Snow day!

I haven’t quite fallen off the face of the earth and I’ll try to do a substantive post soon, but today we are trying to clear out after a nor’easter targeted the Binghamton NY area with almost three feet (0.9 meters) of snow.

The squirrels will have an easy jump into the birdfeeders now, unless they sink in the snow. Photo of the birdfeeders before snow is here: https://topofjcsmind.wordpress.com/2020/11/28/socs-for-the-birds/
You can judge the snow depth from the almost buried chain link fence in the back of the yard.
Good things the feeders are pretty full, because getting the birdseed out of the shed is going to be a feat.
T’s car is under there somewhere!

SoCS: for the birds

We have been feeding the birds in our backyard for years. We also wind up feeding the squirrels, who eat the seeds that fall from the feeders.

We do our best to not have the squirrels eat the bulk of the seed we put out for the birds, so we have some safeguards in place. This year, though, some of our safeguards failed.

We store our bags of birdseed in our backyard shed. In the warm weather, we leave the louvers on the windows open so it doesn’t get too hot inside. This year, an enterprising squirrel chewed through the (metal) window screen to get into the shed, where it chewed through the plastic bags holding the seed and proceeded to eat a lot and make a mess!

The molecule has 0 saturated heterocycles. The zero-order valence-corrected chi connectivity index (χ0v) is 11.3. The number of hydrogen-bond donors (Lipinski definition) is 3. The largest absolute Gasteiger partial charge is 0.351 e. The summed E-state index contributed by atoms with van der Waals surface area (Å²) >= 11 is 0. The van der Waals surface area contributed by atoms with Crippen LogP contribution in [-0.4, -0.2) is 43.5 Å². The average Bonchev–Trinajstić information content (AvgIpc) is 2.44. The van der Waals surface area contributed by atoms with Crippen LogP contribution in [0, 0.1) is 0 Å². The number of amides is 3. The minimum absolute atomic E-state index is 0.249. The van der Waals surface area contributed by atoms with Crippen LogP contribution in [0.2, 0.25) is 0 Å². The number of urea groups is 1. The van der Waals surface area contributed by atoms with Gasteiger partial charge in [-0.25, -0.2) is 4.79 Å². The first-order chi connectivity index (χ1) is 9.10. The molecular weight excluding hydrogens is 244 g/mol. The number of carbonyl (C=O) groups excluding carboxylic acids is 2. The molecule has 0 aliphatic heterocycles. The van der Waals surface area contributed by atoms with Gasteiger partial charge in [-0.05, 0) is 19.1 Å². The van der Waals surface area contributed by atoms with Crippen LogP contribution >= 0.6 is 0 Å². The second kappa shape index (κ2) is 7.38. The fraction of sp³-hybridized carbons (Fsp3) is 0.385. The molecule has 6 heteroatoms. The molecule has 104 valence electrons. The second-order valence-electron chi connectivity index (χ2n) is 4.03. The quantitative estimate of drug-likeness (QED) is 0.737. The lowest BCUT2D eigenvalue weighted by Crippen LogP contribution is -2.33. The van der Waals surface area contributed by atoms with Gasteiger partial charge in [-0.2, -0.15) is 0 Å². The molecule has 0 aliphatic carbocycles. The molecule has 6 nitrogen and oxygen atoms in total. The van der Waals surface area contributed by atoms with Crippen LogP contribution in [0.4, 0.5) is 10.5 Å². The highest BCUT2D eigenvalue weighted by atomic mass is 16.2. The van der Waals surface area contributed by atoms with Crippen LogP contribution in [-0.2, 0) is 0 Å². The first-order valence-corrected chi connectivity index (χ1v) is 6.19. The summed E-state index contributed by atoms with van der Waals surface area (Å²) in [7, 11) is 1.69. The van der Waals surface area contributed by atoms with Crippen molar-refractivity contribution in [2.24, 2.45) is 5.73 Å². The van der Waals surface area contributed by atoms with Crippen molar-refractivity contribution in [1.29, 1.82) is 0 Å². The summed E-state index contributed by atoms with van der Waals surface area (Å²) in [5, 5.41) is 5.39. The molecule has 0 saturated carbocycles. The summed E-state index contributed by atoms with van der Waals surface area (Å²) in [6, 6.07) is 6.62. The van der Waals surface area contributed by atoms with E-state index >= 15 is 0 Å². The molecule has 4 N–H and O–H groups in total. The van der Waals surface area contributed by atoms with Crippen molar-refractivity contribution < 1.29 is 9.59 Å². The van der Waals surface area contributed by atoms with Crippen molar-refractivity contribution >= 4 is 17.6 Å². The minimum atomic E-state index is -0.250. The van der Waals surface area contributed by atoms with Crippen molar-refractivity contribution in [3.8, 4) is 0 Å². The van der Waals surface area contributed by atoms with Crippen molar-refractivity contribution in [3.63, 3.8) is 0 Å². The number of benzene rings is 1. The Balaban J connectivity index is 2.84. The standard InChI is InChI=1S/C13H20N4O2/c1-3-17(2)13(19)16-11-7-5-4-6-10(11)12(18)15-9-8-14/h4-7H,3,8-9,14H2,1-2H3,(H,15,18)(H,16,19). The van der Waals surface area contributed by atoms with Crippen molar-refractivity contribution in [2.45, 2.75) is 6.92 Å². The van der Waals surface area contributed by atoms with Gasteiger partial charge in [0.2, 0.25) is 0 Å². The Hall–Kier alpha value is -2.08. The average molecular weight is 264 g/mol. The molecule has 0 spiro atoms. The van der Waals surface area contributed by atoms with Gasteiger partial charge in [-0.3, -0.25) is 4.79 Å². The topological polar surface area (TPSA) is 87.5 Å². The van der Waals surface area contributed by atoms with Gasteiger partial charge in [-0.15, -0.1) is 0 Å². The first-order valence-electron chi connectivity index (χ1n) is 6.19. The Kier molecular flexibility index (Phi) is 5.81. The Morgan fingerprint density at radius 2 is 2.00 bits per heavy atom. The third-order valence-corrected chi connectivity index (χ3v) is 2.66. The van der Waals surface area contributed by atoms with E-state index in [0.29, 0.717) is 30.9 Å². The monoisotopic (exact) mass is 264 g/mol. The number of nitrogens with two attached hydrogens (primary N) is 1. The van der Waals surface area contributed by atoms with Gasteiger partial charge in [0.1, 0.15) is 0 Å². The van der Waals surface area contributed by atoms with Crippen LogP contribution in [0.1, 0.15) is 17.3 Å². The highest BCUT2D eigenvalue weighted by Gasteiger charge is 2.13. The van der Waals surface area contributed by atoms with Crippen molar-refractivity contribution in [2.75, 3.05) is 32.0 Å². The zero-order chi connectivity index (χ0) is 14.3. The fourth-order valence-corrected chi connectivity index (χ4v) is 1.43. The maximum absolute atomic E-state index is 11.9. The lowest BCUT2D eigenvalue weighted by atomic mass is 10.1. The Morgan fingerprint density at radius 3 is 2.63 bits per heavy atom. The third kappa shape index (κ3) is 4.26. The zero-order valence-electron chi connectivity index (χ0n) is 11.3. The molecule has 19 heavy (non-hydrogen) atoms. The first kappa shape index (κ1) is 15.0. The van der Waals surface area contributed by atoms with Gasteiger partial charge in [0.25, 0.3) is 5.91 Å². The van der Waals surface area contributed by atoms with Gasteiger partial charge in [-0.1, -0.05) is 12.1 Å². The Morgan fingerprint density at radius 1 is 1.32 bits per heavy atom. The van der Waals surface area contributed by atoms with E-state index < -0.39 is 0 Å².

We had a metal can inverted on the pole that holds our birdfeeders to act as a squirrel guard. It had worked well for years, but now at least one squirrel – not sure if it is the same one that breached the shed or not – has managed to learn to jump on the side of the can and quickly scramble to the top, whence it can get to all the feeders.

Our large hopper-style feeder is its favorite.

So, in order to keep feeding the birds, we needed new options to protect our seed from ravenous squirrels.

We closed the windows into the shed. The squirrel, remembering there was lots of food in there, then tried to chew its way through the wooden door. Fortunately, the door is too thick, although it does now sport edges that have had the green paint gnawed off.

For the feeders, we went to our local bird feeding store to look at options.

We tried to get an additional cone squirrel guard to put on top of our can one so the squirrel couldn’t get over it to the feeders, but our pole diameter was too large to attach it.

We moved onto option B – to buy a new pole system. (Our original one had been out there at least twenty years and was beginning to have some rust showing, so a new system with a smaller diameter pole seemed to make the most sense.) This also gave us an opportunity to relocate the feeders. When we had placed them initially, they were centered to be seen from the sliding glass doors in our dining room. Since then, we added an addition that houses our kitchen, which has large windows overlooking the backyard. B was able to place the new pole centered in those windows, so our view of the feeders is much better.

The birds are loving the new feeder placement! Some of the birds we see regularly are cardinals, blue jays, chickadees (my favorite), tufted titmouse, downy and hairy woodpeckers, nuthatches…

None of which you can see in the photo I just took, but at least the squirrel is on the ground.

*****